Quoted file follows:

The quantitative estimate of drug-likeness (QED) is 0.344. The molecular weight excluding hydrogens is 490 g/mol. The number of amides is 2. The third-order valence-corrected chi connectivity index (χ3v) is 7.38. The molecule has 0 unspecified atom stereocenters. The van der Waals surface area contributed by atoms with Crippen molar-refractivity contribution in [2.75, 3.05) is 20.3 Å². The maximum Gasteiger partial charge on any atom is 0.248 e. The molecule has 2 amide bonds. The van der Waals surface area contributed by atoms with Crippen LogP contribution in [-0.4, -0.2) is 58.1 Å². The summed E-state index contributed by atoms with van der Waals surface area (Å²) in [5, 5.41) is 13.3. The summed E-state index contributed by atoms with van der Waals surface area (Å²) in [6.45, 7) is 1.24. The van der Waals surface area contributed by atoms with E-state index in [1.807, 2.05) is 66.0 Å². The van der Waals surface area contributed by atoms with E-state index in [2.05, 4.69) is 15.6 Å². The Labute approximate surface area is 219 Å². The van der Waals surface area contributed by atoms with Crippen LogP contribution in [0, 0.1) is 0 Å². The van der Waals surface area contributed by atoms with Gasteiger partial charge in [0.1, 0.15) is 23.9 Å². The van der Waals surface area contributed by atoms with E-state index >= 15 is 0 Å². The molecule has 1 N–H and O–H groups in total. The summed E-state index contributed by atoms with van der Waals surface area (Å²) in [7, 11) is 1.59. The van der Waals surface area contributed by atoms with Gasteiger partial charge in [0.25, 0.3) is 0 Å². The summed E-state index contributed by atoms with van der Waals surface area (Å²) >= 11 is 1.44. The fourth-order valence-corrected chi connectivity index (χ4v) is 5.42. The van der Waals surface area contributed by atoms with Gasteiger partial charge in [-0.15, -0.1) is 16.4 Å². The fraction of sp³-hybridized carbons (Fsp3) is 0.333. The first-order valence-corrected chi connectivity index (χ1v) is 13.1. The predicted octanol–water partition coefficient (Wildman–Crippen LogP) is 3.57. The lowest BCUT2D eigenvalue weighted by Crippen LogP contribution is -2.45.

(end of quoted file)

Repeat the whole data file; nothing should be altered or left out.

The quantitative estimate of drug-likeness (QED) is 0.344. The molecular weight excluding hydrogens is 490 g/mol. The number of amides is 2. The third-order valence-corrected chi connectivity index (χ3v) is 7.38. The molecule has 0 unspecified atom stereocenters. The van der Waals surface area contributed by atoms with Crippen molar-refractivity contribution in [2.75, 3.05) is 20.3 Å². The maximum Gasteiger partial charge on any atom is 0.248 e. The molecule has 2 amide bonds. The van der Waals surface area contributed by atoms with Crippen LogP contribution in [-0.4, -0.2) is 58.1 Å². The summed E-state index contributed by atoms with van der Waals surface area (Å²) in [5, 5.41) is 13.3. The summed E-state index contributed by atoms with van der Waals surface area (Å²) in [6.45, 7) is 1.24. The van der Waals surface area contributed by atoms with E-state index in [1.807, 2.05) is 66.0 Å². The van der Waals surface area contributed by atoms with E-state index in [2.05, 4.69) is 15.6 Å². The Labute approximate surface area is 219 Å². The van der Waals surface area contributed by atoms with Crippen LogP contribution in [0, 0.1) is 0 Å². The van der Waals surface area contributed by atoms with Gasteiger partial charge in [0.1, 0.15) is 23.9 Å². The van der Waals surface area contributed by atoms with E-state index >= 15 is 0 Å². The molecule has 1 N–H and O–H groups in total. The summed E-state index contributed by atoms with van der Waals surface area (Å²) in [7, 11) is 1.59. The van der Waals surface area contributed by atoms with Gasteiger partial charge in [0.25, 0.3) is 0 Å². The summed E-state index contributed by atoms with van der Waals surface area (Å²) >= 11 is 1.44. The fourth-order valence-corrected chi connectivity index (χ4v) is 5.42. The van der Waals surface area contributed by atoms with Gasteiger partial charge in [-0.15, -0.1) is 16.4 Å². The fraction of sp³-hybridized carbons (Fsp3) is 0.333. The first-order valence-corrected chi connectivity index (χ1v) is 13.1. The predicted octanol–water partition coefficient (Wildman–Crippen LogP) is 3.57. The lowest BCUT2D eigenvalue weighted by Crippen LogP contribution is -2.45.